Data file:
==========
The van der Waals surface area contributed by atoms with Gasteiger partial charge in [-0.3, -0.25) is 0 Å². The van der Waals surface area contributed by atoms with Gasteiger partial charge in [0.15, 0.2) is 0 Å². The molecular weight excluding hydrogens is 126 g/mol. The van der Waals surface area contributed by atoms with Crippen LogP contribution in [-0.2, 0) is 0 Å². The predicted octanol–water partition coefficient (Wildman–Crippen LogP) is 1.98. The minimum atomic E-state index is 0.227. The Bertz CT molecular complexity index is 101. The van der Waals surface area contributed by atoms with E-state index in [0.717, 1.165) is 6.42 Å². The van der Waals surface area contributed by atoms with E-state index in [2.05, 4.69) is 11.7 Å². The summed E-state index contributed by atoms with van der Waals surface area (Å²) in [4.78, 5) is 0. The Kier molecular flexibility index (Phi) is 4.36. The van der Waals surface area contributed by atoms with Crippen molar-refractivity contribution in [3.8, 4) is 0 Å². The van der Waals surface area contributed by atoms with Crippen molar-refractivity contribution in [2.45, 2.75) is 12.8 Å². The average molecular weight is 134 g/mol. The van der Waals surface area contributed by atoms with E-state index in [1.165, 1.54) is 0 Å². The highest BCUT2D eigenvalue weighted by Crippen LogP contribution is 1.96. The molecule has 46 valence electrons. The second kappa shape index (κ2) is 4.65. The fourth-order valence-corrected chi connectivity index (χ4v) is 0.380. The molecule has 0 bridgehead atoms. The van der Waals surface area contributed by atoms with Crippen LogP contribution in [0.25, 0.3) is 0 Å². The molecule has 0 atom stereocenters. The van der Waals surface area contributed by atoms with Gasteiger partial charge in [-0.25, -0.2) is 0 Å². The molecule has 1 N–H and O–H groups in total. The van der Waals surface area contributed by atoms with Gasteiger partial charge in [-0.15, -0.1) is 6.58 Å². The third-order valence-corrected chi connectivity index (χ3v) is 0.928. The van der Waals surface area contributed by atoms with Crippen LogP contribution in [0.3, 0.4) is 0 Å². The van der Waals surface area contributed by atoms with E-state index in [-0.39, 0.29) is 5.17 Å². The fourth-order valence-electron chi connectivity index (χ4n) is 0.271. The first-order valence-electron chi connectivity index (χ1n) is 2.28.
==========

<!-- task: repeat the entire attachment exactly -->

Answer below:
The van der Waals surface area contributed by atoms with Gasteiger partial charge in [-0.3, -0.25) is 0 Å². The van der Waals surface area contributed by atoms with Gasteiger partial charge in [0.15, 0.2) is 0 Å². The molecular weight excluding hydrogens is 126 g/mol. The van der Waals surface area contributed by atoms with Crippen LogP contribution in [-0.2, 0) is 0 Å². The predicted octanol–water partition coefficient (Wildman–Crippen LogP) is 1.98. The minimum atomic E-state index is 0.227. The Bertz CT molecular complexity index is 101. The van der Waals surface area contributed by atoms with E-state index in [0.717, 1.165) is 6.42 Å². The van der Waals surface area contributed by atoms with E-state index in [2.05, 4.69) is 11.7 Å². The summed E-state index contributed by atoms with van der Waals surface area (Å²) in [4.78, 5) is 0. The Kier molecular flexibility index (Phi) is 4.36. The van der Waals surface area contributed by atoms with Crippen molar-refractivity contribution in [3.8, 4) is 0 Å². The van der Waals surface area contributed by atoms with Crippen molar-refractivity contribution in [2.45, 2.75) is 12.8 Å². The average molecular weight is 134 g/mol. The van der Waals surface area contributed by atoms with E-state index in [1.165, 1.54) is 0 Å². The highest BCUT2D eigenvalue weighted by Crippen LogP contribution is 1.96. The molecule has 46 valence electrons. The second kappa shape index (κ2) is 4.65. The fourth-order valence-corrected chi connectivity index (χ4v) is 0.380. The molecule has 0 bridgehead atoms. The van der Waals surface area contributed by atoms with Crippen LogP contribution in [0.25, 0.3) is 0 Å². The molecule has 0 atom stereocenters. The van der Waals surface area contributed by atoms with Gasteiger partial charge in [-0.25, -0.2) is 0 Å². The molecule has 1 N–H and O–H groups in total. The van der Waals surface area contributed by atoms with Gasteiger partial charge in [-0.15, -0.1) is 6.58 Å². The third-order valence-corrected chi connectivity index (χ3v) is 0.928. The van der Waals surface area contributed by atoms with Crippen LogP contribution in [0.3, 0.4) is 0 Å². The van der Waals surface area contributed by atoms with E-state index in [-0.39, 0.29) is 5.17 Å². The fourth-order valence-electron chi connectivity index (χ4n) is 0.271. The first-order valence-electron chi connectivity index (χ1n) is 2.28.